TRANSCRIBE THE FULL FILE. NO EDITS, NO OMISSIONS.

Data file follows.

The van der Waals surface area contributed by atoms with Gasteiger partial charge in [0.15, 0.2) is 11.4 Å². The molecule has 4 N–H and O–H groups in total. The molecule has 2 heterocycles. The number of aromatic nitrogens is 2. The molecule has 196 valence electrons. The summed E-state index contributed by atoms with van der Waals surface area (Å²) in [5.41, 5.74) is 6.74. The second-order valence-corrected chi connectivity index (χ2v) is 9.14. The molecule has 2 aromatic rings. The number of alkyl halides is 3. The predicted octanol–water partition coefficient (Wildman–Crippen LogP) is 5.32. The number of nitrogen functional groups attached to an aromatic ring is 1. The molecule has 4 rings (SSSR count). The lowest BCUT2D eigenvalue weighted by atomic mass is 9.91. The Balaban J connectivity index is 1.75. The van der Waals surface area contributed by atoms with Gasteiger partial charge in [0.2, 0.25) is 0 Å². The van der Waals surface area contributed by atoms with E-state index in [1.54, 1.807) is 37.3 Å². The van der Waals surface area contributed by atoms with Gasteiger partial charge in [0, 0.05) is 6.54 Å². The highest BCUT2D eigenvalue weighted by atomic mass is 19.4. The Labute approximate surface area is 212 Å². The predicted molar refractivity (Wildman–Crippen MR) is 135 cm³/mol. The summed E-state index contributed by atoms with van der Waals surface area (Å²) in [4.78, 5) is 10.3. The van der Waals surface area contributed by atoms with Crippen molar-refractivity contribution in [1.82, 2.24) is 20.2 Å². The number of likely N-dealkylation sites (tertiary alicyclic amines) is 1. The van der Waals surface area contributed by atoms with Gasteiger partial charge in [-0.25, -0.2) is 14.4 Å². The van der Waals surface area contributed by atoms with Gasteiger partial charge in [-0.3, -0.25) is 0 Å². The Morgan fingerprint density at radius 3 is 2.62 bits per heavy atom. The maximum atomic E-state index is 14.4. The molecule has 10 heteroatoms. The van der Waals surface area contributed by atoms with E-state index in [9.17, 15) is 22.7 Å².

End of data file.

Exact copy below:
The van der Waals surface area contributed by atoms with Gasteiger partial charge in [0.15, 0.2) is 11.4 Å². The molecule has 4 N–H and O–H groups in total. The molecule has 2 heterocycles. The number of aromatic nitrogens is 2. The molecule has 196 valence electrons. The summed E-state index contributed by atoms with van der Waals surface area (Å²) in [5.41, 5.74) is 6.74. The second-order valence-corrected chi connectivity index (χ2v) is 9.14. The molecule has 2 aromatic rings. The number of alkyl halides is 3. The predicted octanol–water partition coefficient (Wildman–Crippen LogP) is 5.32. The number of nitrogen functional groups attached to an aromatic ring is 1. The molecule has 4 rings (SSSR count). The lowest BCUT2D eigenvalue weighted by atomic mass is 9.91. The Balaban J connectivity index is 1.75. The van der Waals surface area contributed by atoms with Gasteiger partial charge in [0.2, 0.25) is 0 Å². The van der Waals surface area contributed by atoms with E-state index in [1.54, 1.807) is 37.3 Å². The van der Waals surface area contributed by atoms with Gasteiger partial charge in [0, 0.05) is 6.54 Å². The highest BCUT2D eigenvalue weighted by atomic mass is 19.4. The Labute approximate surface area is 212 Å². The predicted molar refractivity (Wildman–Crippen MR) is 135 cm³/mol. The summed E-state index contributed by atoms with van der Waals surface area (Å²) in [4.78, 5) is 10.3. The van der Waals surface area contributed by atoms with Crippen molar-refractivity contribution in [1.82, 2.24) is 20.2 Å². The number of likely N-dealkylation sites (tertiary alicyclic amines) is 1. The van der Waals surface area contributed by atoms with Gasteiger partial charge in [-0.25, -0.2) is 14.4 Å². The van der Waals surface area contributed by atoms with Gasteiger partial charge in [-0.3, -0.25) is 0 Å². The Morgan fingerprint density at radius 3 is 2.62 bits per heavy atom. The maximum atomic E-state index is 14.4. The molecule has 10 heteroatoms. The van der Waals surface area contributed by atoms with E-state index in [9.17, 15) is 22.7 Å².